MRO captures bits and pieces of the MSL spacecraft scattered about in Gale Crater. Credit: NASA/JPL-Caltech/Univ. of Arizona
The scientists and engineers of NASA’s Curiosity rover mission have selected the first destination for their one-ton, six-wheeled mobile Mars laboratory. The target area, named Glenelg, is a natural intersection of three kinds of terrain. The choice was described by Curiosity Principal Investigator John Grotzinger of the California Institute of Technology during a media teleconference on Aug. 17.
“With such a great landing spot in Gale Crater, we literally had every degree of the compass to choose from for our first drive,” Grotzinger said. “We had a bunch of strong contenders. It is the kind of dilemma planetary scientists dream of, but you can only go one place for the first drilling for a rock sample on Mars. That first drilling will be a huge moment in the history of Mars exploration.”
The trek to Glenelg will send the rover 1,300 feet (400 meters) east southeast of its landing site. One of the three types of terrain intersecting at Glenelg is layered bedrock, which is attractive as the first drilling target.
“We’re about ready to load our new destination into our GPS and head out onto the open road,” Grotzinger said. “Our challenge is there is no GPS on Mars, so we have a roomful of rover-driver engineers providing our turn-by-turn navigation for us.”
Prior to the rover’s trip to Glenelg, the team in charge of Curiosity’s Chemistry and Camera instrument, or ChemCam, is planning to give their mast-mounted rock-zapping laser and telescope combination a thorough checkout. On Saturday night, ChemCam is expected to “zap” its first rock in the name of planetary science. It will be the first time such a powerful laser has been used on the surface of another world.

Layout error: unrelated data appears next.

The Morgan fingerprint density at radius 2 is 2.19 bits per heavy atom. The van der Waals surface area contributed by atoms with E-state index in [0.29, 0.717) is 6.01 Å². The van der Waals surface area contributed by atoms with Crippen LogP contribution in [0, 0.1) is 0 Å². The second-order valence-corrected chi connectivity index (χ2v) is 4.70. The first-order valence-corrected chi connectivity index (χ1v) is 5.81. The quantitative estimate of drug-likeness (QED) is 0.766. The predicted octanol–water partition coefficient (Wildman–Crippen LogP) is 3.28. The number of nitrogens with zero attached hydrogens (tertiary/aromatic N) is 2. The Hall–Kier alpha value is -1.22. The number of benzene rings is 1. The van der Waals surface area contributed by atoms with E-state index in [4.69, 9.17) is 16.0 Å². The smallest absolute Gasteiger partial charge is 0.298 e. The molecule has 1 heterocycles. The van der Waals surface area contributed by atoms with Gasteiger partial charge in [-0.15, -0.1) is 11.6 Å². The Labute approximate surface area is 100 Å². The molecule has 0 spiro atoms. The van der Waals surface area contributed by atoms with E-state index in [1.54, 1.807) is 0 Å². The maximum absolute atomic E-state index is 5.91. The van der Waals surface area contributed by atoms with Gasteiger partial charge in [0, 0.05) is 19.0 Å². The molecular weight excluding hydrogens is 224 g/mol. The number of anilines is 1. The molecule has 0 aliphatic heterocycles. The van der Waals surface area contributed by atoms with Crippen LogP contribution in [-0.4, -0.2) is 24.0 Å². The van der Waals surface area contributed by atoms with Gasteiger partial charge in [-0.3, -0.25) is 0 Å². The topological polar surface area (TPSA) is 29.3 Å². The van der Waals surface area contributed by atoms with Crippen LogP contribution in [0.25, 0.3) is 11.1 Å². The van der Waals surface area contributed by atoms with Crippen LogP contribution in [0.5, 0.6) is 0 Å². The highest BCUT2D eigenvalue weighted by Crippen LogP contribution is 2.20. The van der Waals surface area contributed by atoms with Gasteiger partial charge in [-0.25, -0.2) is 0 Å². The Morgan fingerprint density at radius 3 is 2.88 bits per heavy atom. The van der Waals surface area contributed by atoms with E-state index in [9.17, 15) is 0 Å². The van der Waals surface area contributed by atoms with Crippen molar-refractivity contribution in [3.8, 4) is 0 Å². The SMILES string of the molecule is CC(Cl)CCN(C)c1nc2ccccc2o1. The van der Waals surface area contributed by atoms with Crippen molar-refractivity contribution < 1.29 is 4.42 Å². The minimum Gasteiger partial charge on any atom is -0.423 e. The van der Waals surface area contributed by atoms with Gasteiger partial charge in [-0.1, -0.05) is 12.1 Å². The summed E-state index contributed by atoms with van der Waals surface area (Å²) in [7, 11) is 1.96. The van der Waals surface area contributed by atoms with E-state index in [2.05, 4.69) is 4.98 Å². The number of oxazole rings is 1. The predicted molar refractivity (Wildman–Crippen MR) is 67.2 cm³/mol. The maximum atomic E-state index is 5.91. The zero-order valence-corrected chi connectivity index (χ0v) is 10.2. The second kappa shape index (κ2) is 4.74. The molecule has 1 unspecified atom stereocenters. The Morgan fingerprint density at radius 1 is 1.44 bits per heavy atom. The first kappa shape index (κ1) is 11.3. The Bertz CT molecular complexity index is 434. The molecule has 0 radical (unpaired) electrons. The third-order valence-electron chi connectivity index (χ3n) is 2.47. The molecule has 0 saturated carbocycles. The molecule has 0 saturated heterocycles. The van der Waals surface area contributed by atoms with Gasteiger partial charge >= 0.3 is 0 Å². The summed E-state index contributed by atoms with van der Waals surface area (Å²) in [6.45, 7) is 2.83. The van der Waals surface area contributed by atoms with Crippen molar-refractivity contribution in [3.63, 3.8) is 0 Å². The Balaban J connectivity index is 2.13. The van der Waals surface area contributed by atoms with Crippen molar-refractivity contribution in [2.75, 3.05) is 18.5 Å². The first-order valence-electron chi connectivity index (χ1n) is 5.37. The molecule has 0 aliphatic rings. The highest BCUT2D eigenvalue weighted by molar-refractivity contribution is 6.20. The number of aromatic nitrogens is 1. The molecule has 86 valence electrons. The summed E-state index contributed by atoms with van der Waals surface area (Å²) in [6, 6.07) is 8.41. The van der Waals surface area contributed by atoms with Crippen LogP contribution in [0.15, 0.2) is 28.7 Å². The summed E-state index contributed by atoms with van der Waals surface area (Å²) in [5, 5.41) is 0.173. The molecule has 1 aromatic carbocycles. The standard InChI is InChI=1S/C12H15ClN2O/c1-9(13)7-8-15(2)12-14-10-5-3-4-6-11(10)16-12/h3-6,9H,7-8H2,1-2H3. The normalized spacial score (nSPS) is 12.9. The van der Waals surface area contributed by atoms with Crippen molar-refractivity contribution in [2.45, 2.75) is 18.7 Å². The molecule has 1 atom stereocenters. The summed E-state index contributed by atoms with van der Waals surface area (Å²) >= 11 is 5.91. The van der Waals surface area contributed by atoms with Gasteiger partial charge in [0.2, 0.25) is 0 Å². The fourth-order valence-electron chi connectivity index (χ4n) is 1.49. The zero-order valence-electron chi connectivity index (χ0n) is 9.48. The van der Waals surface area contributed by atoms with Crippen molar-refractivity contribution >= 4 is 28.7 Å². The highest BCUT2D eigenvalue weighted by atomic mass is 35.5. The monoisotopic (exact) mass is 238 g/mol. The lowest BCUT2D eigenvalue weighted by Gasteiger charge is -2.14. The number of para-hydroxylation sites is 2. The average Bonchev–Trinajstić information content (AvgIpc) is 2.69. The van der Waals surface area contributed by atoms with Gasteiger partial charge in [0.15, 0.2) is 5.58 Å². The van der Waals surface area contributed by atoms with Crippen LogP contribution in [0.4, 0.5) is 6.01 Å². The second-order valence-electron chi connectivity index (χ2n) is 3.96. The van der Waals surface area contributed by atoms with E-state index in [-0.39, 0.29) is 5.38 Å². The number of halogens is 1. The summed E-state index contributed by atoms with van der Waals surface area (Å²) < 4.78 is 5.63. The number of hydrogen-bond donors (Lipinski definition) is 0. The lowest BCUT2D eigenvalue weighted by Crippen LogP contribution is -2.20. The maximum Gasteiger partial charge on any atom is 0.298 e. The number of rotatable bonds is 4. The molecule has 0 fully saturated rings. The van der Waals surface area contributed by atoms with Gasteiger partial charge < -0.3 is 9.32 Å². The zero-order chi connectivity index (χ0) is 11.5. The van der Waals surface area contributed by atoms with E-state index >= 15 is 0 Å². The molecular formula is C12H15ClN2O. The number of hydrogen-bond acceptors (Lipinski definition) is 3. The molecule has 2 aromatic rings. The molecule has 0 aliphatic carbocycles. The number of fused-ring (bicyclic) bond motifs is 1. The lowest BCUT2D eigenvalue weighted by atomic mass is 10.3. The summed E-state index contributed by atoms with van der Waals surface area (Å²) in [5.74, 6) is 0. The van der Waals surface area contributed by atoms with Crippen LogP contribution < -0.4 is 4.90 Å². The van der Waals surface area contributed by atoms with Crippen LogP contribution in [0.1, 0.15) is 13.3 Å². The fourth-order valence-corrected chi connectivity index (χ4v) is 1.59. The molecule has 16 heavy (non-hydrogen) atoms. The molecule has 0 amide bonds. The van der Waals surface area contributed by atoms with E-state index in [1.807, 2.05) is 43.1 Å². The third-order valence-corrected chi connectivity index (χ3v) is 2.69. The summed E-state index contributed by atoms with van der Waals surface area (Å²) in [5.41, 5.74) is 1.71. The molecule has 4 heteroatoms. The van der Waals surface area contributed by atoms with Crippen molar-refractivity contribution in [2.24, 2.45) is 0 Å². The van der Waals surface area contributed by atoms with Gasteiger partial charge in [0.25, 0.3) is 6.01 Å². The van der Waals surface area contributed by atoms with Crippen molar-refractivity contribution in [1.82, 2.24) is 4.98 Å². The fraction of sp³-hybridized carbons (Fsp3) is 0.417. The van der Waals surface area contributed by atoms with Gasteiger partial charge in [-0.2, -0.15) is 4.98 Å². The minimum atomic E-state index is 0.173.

“Rock N165 looks like your typical Mars rock, about three inches wide. It’s about 10 feet away,” said Roger Wiens, principal investigator of the ChemCam instrument from the Los Alamos National Laboratory in New Mexico. “We are going to hit it with 14 millijoules of energy 30 times in 10 seconds. It is not only going to be an excellent test of our system, it should be pretty cool too.”
On the left, a front Hazcam image before the dust cover was removed; on the right, after. Credit: NASA/JPL-Caltech
Mission engineers are devoting more time to planning the first roll of Curiosity. In the coming days, the rover will exercise each of its four steerable (front and back) wheels, turning each of them side-to-side before ending up with each wheel pointing straight ahead. On a later day, the rover will drive forward about one rover-length (10 feet, or 3 meters), turn 90 degrees, and then kick into reverse for about 7 feet (2 meters).
“There will be a lot of important firsts that will be taking place for Curiosity over the next few weeks, but the first motion of its wheels, the first time our roving laboratory on Mars does some actual roving, that will be something special,” said Michael Watkins, mission manager for Curiosity from the Jet Propulsion Laboratory in Pasadena, Calif.
The Mars Science Laboratory spacecraft delivered Curiosity to its target area on Mars at 10:31:45 p.m. PDT on Aug. 5 (1:31:45 a.m. EDT on Aug. 6), which included the 13.8 minutes needed for confirmation of the touchdown to be radioed to Earth at the speed of light.